I don’t want you to miss out because your sentences are clunky. I don’t want you to miss out because you’ve been sending your military SF to urban fantasy markets. I want you to have every opportunity available, and I want you to not waste it by making small, fixable mistakes.

9. What if I have more questions?

Slushers are largely invisible because of the odd person who will respond to a rejection with an argument, or in some cases, a baseball bat. Never EVER argue. Ever. Don’t even send thank-you notes. By allowing slushers and editors a bit of professional distance, we have the spoons to do our jobs correctly, voting on each story on its own merits.

This is a business. We are more likely to do business with other people who treat it like a business.

If you really want to get back at us, or thank us, keep writing. Write something that knocks our socks off. Keep trying. You’ll get there.

In the end, all that matters is the story.

Final note…

The writers that are loudest about process advice tend to also be the newest (and not successful, yet). Don’t worry too much about finding the right path into the industry. Write and read, write and read.

When trying to figure out who to listen to, check their publication credits. How many books do they have out? Are they selling well? What awards to they have?  Are they regularly invited to speak at conventions? Have they been interviewed or published in trade magazines like Locus?

Spoiler alert: I have done none of these things. So if you have the opportunity, become a slusher yourself. You’ll see what it’s like out there.

Free Hugs!

If you’re not familiar with the Escape Artists family of print & podcasts, you should check them out immediately.

Podcastle
Pseudopod
Escape Pod
Cast of Wonders
Mothership Zeta

This fantastic group of human beings bring nothing but love to their work, their authors and narrators, and to listeners and readers. When I found out they also have t-shirts, I had to, um… decorate one. It was too good, and quite frankly, not that far off from what they’re all about. I would have made the letters much messier, but I didn’t want to obscure the logo.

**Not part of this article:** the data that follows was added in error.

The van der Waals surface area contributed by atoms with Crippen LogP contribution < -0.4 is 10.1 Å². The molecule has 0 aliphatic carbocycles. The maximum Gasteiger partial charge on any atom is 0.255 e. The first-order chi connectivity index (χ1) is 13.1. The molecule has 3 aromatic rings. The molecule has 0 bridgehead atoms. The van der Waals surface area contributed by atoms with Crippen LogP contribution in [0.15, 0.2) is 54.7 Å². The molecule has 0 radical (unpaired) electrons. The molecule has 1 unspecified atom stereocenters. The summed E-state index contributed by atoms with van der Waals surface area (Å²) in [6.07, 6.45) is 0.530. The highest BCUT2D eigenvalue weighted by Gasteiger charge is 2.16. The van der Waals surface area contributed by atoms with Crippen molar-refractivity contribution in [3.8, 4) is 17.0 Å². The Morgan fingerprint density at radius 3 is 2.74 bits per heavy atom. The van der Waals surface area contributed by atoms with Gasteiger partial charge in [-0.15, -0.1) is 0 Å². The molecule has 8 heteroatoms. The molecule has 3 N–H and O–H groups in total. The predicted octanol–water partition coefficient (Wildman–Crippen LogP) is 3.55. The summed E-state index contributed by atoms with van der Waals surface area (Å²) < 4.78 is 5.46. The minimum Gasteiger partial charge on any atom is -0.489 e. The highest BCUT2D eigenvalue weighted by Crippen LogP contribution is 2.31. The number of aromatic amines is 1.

I narrated a story! Spirit Forms of the Sea

Bogi Takács is a neutrally gendered Hungarian Jewish person who wrote a story about archers, shamans, and questionable pacts with Cthulu-like monsters. It was exciting to learn the Hungarian words.

If you would like to hear me narrate this tale, please proceed to the castle.

Spirit Forms of the Sea, by Bogi Takács.

Narrated by Setsu Uzume.
Produced by Podcastle.

Sober-dialing my peeps, becaus Alyx Dellamonica knows what’s up.

Holy fuck. Girl, I don’t know you, but I wish I did.

In response to all the partisan insanity gripping the SFF world, here’s my addition to the conversation.

Mary Anne Mohanraj, you are the kindest badass on the planet. You are in the trenches calling out for justice and humor every day, and I admire you even more for sharing with us your family stories, your cooking, your garden, and your confrontation with motherfucking cancer.

Juliette Wade you brilliant woman you. I remember the day we met and thought you were some kind of untouchable pro — and in no time at all we’re sharing rack of lamb made by your fabulous husband. I love that you share knowledge on every level; from intersectional issues to rock-climbing adventures.

And on that fateful day I met Jon Del Arroz — oh my god! You are the absolute best, because we sit so squarely at opposite ends of the table and the discussions never harm our friendship. You’ve opened my eyes to so much about the way we talk about contentious issues. Plus, like, puns and drinking, and (oh my god, where are the frigging humor mags?). I honor and treasure you. I hope more people like us figure out how to do the same.

Griffin Barber, you too, man. There’s so much we’ve talked about that we can’t say publicly, because we understand how ideology can shape a conversation for ill. I am so grateful for your perspective, and your service, and your example to keep on keepin’ on even when the whole world blasts your kind.

One way to get to know someone fast is to take a road trip with them upon first meeting, right? Kevin Andrew Murphy, you are the shiniest goth I’ve ever met. I don’t think there’s any topic I could name that you don’t have knowledge of, from table settings and obscure poisons, to the literary context of cultural icons. If anyone has reminded me that you have to keep working, keep studying, and keep a healthy mix of curiosity and skepticism, it’s you.

Dave Thompson, for breaking it down, for believing in so many people, and providing a space for everyone to step up and tell the story behind the story.

David Gerrold, and Eric Flint — you guys are anchors in rocky seas. I love you both for holding our community to a higher standard of behavior, and making us laugh even while you scold us for behaving badly.

Lillian Csernica, Patricia H. MacEwen, Arley Sorg, Effie SeibergFrancesca Myman (a benevolent Lucrezia Borgia–I’ll always remember that description of you) and Vylar Kaftan — you connectors, you bridge-builders, you friend-makers. Thank god for you. Thank godlessness for you.